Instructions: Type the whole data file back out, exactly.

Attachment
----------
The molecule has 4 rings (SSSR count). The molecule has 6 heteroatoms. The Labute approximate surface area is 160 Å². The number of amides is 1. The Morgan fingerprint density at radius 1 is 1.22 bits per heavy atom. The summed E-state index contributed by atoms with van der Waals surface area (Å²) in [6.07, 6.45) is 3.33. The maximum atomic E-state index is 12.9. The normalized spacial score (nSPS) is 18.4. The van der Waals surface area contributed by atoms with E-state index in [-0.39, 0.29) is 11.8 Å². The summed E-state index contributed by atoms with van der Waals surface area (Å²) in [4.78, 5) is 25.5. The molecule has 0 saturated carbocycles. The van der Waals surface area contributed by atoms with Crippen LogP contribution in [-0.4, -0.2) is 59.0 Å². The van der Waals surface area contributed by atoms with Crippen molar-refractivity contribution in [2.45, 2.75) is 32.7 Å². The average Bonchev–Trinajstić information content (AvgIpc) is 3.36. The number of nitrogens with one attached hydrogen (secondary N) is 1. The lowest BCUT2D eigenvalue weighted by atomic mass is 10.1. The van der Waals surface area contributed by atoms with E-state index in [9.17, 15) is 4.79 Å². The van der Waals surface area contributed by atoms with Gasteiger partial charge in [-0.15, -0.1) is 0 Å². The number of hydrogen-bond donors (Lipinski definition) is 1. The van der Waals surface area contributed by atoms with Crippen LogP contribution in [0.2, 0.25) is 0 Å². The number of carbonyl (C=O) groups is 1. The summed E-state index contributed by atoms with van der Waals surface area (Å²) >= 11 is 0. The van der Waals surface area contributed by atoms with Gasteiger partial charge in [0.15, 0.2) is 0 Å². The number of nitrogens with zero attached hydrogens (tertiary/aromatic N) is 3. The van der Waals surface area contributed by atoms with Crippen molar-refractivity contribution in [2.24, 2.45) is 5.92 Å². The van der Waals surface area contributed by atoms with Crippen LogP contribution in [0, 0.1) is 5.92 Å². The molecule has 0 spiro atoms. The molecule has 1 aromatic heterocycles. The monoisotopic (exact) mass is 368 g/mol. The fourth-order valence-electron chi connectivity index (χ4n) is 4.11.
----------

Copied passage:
The molecule has 4 rings (SSSR count). The molecule has 6 heteroatoms. The Labute approximate surface area is 160 Å². The number of amides is 1. The Morgan fingerprint density at radius 1 is 1.22 bits per heavy atom. The summed E-state index contributed by atoms with van der Waals surface area (Å²) in [6.07, 6.45) is 3.33. The maximum atomic E-state index is 12.9. The normalized spacial score (nSPS) is 18.4. The van der Waals surface area contributed by atoms with E-state index in [-0.39, 0.29) is 11.8 Å². The summed E-state index contributed by atoms with van der Waals surface area (Å²) in [4.78, 5) is 25.5. The molecule has 0 saturated carbocycles. The van der Waals surface area contributed by atoms with Crippen LogP contribution in [-0.4, -0.2) is 59.0 Å². The van der Waals surface area contributed by atoms with Crippen molar-refractivity contribution in [2.45, 2.75) is 32.7 Å². The average Bonchev–Trinajstić information content (AvgIpc) is 3.36. The number of nitrogens with one attached hydrogen (secondary N) is 1. The lowest BCUT2D eigenvalue weighted by atomic mass is 10.1. The van der Waals surface area contributed by atoms with E-state index in [9.17, 15) is 4.79 Å². The van der Waals surface area contributed by atoms with Gasteiger partial charge in [-0.15, -0.1) is 0 Å². The number of hydrogen-bond donors (Lipinski definition) is 1. The van der Waals surface area contributed by atoms with Crippen LogP contribution in [0.2, 0.25) is 0 Å². The number of carbonyl (C=O) groups is 1. The summed E-state index contributed by atoms with van der Waals surface area (Å²) >= 11 is 0. The van der Waals surface area contributed by atoms with Gasteiger partial charge in [0.15, 0.2) is 0 Å². The number of nitrogens with zero attached hydrogens (tertiary/aromatic N) is 3. The van der Waals surface area contributed by atoms with Crippen molar-refractivity contribution in [2.24, 2.45) is 5.92 Å². The van der Waals surface area contributed by atoms with Crippen LogP contribution in [0, 0.1) is 5.92 Å². The molecule has 0 spiro atoms. The molecule has 1 aromatic heterocycles. The monoisotopic (exact) mass is 368 g/mol. The fourth-order valence-electron chi connectivity index (χ4n) is 4.11.